It’s been eight years, as of today, that I emailed three months’ notice of my retirement to my boss. Clicking SEND relaxed all of my musculature. I stopped gritting my teeth. A weight was lifted. There was a beautiful stillness.
Life just gives you those moments by the grace of God. I am so thankful I could retire. It was a grand gift.
This phase of life has allowed me to get closer to loved ones. I’ve seen new places without concern over my building email trove. It’s life, so it has its trials, but it’s a life of greater peace and opportunity.
If retirement is a part of your sojourn, hope it is filled with serenity.
“Nothing seems so tragic to one who is old as the death of one who is young and this alone proves that life is a good thing.” Zoe Akins, who was a Pulitzer Prize winning American author.
It brings to mind the worst thing I ever saw as a young medical student. That was the faces of parents of leukemic children. It was not only the powerful tie to their offspring, but, also that potential loss of a huge portion of a life. Frequently, as long as possible, grandparents are spared the news of childhood cancers in families given it’s impact at their stage of life.
As an elder at 76, I so appreciate each God-given day of life and, as the author suggests, am more deeply grieved at the loss of a young life. I feel that grief even for those in their 50s or 60s.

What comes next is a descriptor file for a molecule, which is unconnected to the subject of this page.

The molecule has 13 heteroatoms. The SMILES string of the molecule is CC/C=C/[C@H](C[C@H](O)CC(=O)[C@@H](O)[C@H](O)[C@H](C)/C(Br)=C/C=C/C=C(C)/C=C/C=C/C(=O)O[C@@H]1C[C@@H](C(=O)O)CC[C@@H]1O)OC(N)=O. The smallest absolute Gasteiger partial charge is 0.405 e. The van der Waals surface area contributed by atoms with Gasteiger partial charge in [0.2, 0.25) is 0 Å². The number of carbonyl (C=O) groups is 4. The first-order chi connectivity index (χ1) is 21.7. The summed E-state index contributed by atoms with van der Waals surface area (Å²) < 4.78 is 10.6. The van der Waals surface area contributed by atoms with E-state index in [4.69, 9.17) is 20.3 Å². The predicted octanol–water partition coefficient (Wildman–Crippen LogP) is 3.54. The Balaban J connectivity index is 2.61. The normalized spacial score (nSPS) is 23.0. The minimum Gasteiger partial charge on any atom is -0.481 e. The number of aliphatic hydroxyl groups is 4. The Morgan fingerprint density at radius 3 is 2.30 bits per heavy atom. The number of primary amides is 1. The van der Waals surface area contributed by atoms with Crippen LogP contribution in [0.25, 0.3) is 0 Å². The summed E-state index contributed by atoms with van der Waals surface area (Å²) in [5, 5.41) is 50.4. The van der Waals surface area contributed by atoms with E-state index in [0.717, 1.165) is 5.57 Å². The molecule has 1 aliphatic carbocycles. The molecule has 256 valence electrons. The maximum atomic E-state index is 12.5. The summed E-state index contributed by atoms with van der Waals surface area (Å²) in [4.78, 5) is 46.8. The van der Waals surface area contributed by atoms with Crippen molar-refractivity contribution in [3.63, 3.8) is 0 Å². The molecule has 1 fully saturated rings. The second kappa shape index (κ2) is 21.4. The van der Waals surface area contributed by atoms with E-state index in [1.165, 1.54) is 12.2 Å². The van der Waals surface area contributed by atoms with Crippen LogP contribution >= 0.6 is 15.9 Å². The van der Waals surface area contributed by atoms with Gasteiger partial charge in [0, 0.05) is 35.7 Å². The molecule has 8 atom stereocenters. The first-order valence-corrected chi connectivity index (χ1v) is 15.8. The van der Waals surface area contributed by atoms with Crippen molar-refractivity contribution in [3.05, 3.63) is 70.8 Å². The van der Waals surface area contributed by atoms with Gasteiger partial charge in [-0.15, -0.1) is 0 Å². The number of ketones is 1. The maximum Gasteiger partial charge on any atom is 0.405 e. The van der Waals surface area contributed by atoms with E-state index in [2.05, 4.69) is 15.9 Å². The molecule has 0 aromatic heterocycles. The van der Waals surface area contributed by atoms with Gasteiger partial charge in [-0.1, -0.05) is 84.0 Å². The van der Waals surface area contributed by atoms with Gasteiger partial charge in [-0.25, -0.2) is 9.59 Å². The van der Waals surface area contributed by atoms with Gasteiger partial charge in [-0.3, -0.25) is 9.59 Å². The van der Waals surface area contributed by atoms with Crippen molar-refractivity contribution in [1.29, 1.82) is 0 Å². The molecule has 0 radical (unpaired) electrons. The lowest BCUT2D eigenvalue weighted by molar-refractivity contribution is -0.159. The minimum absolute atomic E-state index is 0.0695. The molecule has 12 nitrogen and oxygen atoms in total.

“People are fascinated by the rich: Shakespeare wrote plays about kings, not beggars” Dominick Dunne, American, who, wrote novels about rich felons.
The Old Testament is frequently about the rich, the New Testament, the poor, particularly one poor carpenter and a tentmaker who met Him on the road to Damascus. It seems Mr. Dunne’s remark substantially missed the mark on the West’s first printed book, the most popular, as well, for hundreds of years.
Interesting. Don’t you think?
“Love is a tenacious adventure… Real love is one that triumphs lastingly, sometimes painfully, over the hurdles erected by time, space and the world. “Alain Badiou, an 84 year-old, French philosopher.
Even for the quite careful, love has a siren song that is almost impossible to avoid. The loved one, even at one’s first meeting, is unique, unlike any person one has ever met. The difference cannot be defined. It can only be experienced.
Yes, there are hurdles and pain and heartbreak. But there is something undefinable in the connection between two souls, in real love, that cannot be breached, thank God.
“And sometimes art can offer us more intense experiences of the world than life itself can.” Anthony Doerr, a marvelous American fiction writer who won the Pulitzer Prize for All the Light We Cannot See.
Have you ever spent several minutes looking intently at one of those rare pieces of art like a great Vermeer? Or, have you ever read Sylvia Plath’s line, “What did my arms do before they held you?”
Simply listening to the clarinet riff that begins Rhapsody in Blue can be an intense experience for me. That can also be true of Chuck Berry’s Carol that always makes me want to get up and dance.
How about you?